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What you should know about bird flu

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TORONTO -- Canada has reported the first case in North America of an infection with the H5N1 avian flu virus.

An Alberta resident who had travelled to Beijing, China in December fell ill and died after returning.

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With H1N1 -- seasonal flu -- making headlines these days, this new development may trigger flu confusion. So here are some essential flu facts:

What is H5N1? It's the original "bird flu." This is the virus that burst out in Asia in late 2003 and early 2004. Millions of poultry died or were culled as the virus -- which is highly infectious among birds -- spread in Vietnam, Thailand and other countries. It hasn't been making as many headlines lately, but it's still causing bird outbreaks and occasional human cases in parts of Asia.

Highly infectious among birds? What about people? Since late 2003, just under 650 people from 15 -- now 16 -- countries are known to have contracted this strain of flu. But it rarely infects humans. Untold numbers of people in affected countries would have been exposed to it over the years but very few have got sick. And while there have been a few cases where one sick person spread it to others, those chains of transmission have always died out. Unlike human flu viruses, this virus is not an effective person-to-person spreader.

Is it likely the Canadian case will lead to more infections? Health authorities say there are no signs of illness among of the person's contacts or the health-care workers who cared for the patient. They'll need to watch those people for a couple of weeks to make sure. But this could be a one-off case.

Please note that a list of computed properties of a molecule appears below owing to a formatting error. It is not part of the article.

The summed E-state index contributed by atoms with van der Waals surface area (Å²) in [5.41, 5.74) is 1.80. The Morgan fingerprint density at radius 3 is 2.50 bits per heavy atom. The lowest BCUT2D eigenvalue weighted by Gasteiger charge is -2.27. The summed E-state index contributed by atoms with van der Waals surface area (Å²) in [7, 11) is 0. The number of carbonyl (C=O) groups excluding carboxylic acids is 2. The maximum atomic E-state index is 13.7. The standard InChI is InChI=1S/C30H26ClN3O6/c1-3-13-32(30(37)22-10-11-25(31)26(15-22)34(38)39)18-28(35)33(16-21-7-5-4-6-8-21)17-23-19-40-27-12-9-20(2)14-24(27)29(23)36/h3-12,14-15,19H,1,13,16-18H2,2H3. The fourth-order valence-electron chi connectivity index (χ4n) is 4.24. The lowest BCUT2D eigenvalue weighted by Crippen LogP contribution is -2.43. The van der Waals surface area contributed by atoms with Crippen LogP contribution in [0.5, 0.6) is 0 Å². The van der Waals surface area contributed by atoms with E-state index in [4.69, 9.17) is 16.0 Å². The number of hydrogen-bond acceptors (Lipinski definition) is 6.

So what's the fuss about? The virus doesn't spread person to person now. But science can't tell if it will evolve and acquire the capacity to spread human to human. So flu experts and the World Health Organization watch this virus closely. Also, about 60 per cent of people who have been known to have been infected have died. So while infections are rare, they're often severe.

Does a flu shot protect against H5N1? No. The seasonal flu vaccine protects against the human flu viruses that circulate every winter. Some manufacturers have made experimental H5N1 vaccines for testing purposes, but there is no H5N1 vaccine available for the public at this moment.

Is H5N1 related to H1N1, the virus we're hearing so much about this winter? All flu viruses have the same original source; they come from wild water birds such as ducks. But some have found their way into animals -- pigs, horses, dogs -- and spread among them. And some have become human flu viruses: H1N1, H3N2 and influenza B viruses.

Human viruses? Bird viruses? What's the difference? Our immune systems have some experience with the seasonal viruses. From childhood, we've been infected sporadically throughout our lives. But animal or bird flu viruses look different enough genetically that our immune systems don't mount the kinds of response they do for regular flu. More people would be susceptible to them, so if they start to spread among people they can set off a huge wave of illness, called a pandemic. That happened in 2009 when a swine influenza virus, H1N1, started infecting people.

Will H5N1 cause a pandemic? Currently there is no way to know if it will or it won't.


-- The Canadian Press

Republished from the Winnipeg Free Press print edition January 9, 2014 A7

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